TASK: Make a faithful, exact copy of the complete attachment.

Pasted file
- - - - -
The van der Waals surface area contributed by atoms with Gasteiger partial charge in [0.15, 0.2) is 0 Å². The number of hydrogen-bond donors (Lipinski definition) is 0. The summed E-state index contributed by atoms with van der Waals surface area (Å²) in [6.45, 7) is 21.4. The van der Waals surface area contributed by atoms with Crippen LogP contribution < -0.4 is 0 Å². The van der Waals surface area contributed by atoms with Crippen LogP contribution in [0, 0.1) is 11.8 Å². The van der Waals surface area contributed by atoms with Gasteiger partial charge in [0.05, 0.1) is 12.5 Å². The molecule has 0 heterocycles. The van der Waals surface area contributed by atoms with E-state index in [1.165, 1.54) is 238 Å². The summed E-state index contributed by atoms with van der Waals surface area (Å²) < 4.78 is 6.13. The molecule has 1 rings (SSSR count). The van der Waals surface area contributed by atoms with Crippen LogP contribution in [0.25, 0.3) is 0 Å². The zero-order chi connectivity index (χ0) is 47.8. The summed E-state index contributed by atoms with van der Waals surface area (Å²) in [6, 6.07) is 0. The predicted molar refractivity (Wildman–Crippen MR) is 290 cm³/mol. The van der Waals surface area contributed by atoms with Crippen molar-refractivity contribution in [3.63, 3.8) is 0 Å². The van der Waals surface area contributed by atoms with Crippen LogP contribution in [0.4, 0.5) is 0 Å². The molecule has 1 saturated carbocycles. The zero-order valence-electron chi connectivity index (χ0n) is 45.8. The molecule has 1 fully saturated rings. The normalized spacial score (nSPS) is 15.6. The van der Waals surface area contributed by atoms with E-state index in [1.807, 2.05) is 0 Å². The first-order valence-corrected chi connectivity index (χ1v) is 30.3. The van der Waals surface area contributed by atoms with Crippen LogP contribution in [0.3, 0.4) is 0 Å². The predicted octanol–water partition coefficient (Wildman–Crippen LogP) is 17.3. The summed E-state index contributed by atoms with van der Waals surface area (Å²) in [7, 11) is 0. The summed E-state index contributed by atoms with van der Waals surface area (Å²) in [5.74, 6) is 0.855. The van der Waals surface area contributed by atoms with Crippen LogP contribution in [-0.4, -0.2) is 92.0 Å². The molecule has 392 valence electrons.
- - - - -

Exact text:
The van der Waals surface area contributed by atoms with Gasteiger partial charge in [0.15, 0.2) is 0 Å². The number of hydrogen-bond donors (Lipinski definition) is 0. The summed E-state index contributed by atoms with van der Waals surface area (Å²) in [6.45, 7) is 21.4. The van der Waals surface area contributed by atoms with Crippen LogP contribution < -0.4 is 0 Å². The van der Waals surface area contributed by atoms with Crippen LogP contribution in [0, 0.1) is 11.8 Å². The van der Waals surface area contributed by atoms with Gasteiger partial charge in [0.05, 0.1) is 12.5 Å². The molecule has 0 heterocycles. The van der Waals surface area contributed by atoms with E-state index in [1.165, 1.54) is 238 Å². The summed E-state index contributed by atoms with van der Waals surface area (Å²) < 4.78 is 6.13. The molecule has 1 rings (SSSR count). The van der Waals surface area contributed by atoms with Crippen LogP contribution in [0.25, 0.3) is 0 Å². The zero-order chi connectivity index (χ0) is 47.8. The summed E-state index contributed by atoms with van der Waals surface area (Å²) in [6, 6.07) is 0. The predicted molar refractivity (Wildman–Crippen MR) is 290 cm³/mol. The van der Waals surface area contributed by atoms with Crippen molar-refractivity contribution in [3.63, 3.8) is 0 Å². The van der Waals surface area contributed by atoms with Crippen LogP contribution in [0.4, 0.5) is 0 Å². The molecule has 1 saturated carbocycles. The zero-order valence-electron chi connectivity index (χ0n) is 45.8. The molecule has 1 fully saturated rings. The normalized spacial score (nSPS) is 15.6. The van der Waals surface area contributed by atoms with E-state index in [1.807, 2.05) is 0 Å². The first-order valence-corrected chi connectivity index (χ1v) is 30.3. The van der Waals surface area contributed by atoms with Crippen LogP contribution in [0.3, 0.4) is 0 Å². The predicted octanol–water partition coefficient (Wildman–Crippen LogP) is 17.3. The summed E-state index contributed by atoms with van der Waals surface area (Å²) in [7, 11) is 0. The summed E-state index contributed by atoms with van der Waals surface area (Å²) in [5.74, 6) is 0.855. The van der Waals surface area contributed by atoms with Crippen LogP contribution in [-0.4, -0.2) is 92.0 Å². The molecule has 392 valence electrons.